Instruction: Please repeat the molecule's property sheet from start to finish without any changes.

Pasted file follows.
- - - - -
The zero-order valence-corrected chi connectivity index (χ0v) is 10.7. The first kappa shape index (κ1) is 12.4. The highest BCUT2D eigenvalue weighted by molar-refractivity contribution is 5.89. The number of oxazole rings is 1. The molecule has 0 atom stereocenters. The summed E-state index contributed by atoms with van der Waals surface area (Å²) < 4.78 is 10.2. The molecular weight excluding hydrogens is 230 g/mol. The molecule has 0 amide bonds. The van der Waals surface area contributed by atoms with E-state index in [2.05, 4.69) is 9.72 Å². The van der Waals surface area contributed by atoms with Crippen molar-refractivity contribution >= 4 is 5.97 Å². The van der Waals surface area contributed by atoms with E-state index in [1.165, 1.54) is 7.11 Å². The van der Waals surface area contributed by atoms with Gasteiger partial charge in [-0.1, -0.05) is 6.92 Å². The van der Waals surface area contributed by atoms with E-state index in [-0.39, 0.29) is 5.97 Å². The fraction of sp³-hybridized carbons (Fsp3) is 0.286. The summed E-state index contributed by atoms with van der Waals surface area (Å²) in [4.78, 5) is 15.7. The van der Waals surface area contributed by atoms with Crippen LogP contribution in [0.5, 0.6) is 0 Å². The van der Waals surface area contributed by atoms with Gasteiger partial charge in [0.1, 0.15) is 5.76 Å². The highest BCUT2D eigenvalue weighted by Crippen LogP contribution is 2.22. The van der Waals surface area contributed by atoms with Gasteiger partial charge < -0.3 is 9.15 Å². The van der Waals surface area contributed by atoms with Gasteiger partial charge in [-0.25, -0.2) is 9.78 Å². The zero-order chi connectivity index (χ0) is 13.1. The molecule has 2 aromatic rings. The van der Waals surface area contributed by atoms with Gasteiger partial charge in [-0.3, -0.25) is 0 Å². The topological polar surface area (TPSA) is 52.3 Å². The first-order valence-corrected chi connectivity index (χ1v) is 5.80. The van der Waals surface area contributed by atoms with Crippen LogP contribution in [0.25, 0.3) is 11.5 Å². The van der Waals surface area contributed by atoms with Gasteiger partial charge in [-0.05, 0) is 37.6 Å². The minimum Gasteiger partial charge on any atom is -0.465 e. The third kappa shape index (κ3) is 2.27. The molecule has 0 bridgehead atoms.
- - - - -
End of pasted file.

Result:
The zero-order valence-corrected chi connectivity index (χ0v) is 10.7. The first kappa shape index (κ1) is 12.4. The highest BCUT2D eigenvalue weighted by molar-refractivity contribution is 5.89. The number of oxazole rings is 1. The molecule has 0 atom stereocenters. The summed E-state index contributed by atoms with van der Waals surface area (Å²) < 4.78 is 10.2. The molecular weight excluding hydrogens is 230 g/mol. The molecule has 0 amide bonds. The van der Waals surface area contributed by atoms with E-state index in [2.05, 4.69) is 9.72 Å². The van der Waals surface area contributed by atoms with Crippen molar-refractivity contribution >= 4 is 5.97 Å². The van der Waals surface area contributed by atoms with E-state index in [1.165, 1.54) is 7.11 Å². The van der Waals surface area contributed by atoms with Gasteiger partial charge in [-0.1, -0.05) is 6.92 Å². The van der Waals surface area contributed by atoms with E-state index in [-0.39, 0.29) is 5.97 Å². The fraction of sp³-hybridized carbons (Fsp3) is 0.286. The summed E-state index contributed by atoms with van der Waals surface area (Å²) in [4.78, 5) is 15.7. The van der Waals surface area contributed by atoms with Crippen LogP contribution in [0.5, 0.6) is 0 Å². The van der Waals surface area contributed by atoms with Gasteiger partial charge in [0.1, 0.15) is 5.76 Å². The highest BCUT2D eigenvalue weighted by Crippen LogP contribution is 2.22. The van der Waals surface area contributed by atoms with Gasteiger partial charge < -0.3 is 9.15 Å². The van der Waals surface area contributed by atoms with Gasteiger partial charge in [-0.25, -0.2) is 9.78 Å². The zero-order chi connectivity index (χ0) is 13.1. The molecule has 2 aromatic rings. The van der Waals surface area contributed by atoms with Gasteiger partial charge in [-0.3, -0.25) is 0 Å². The topological polar surface area (TPSA) is 52.3 Å². The first-order valence-corrected chi connectivity index (χ1v) is 5.80. The van der Waals surface area contributed by atoms with Crippen LogP contribution in [0.25, 0.3) is 11.5 Å². The van der Waals surface area contributed by atoms with Gasteiger partial charge in [-0.05, 0) is 37.6 Å². The minimum Gasteiger partial charge on any atom is -0.465 e. The third kappa shape index (κ3) is 2.27. The molecule has 0 bridgehead atoms.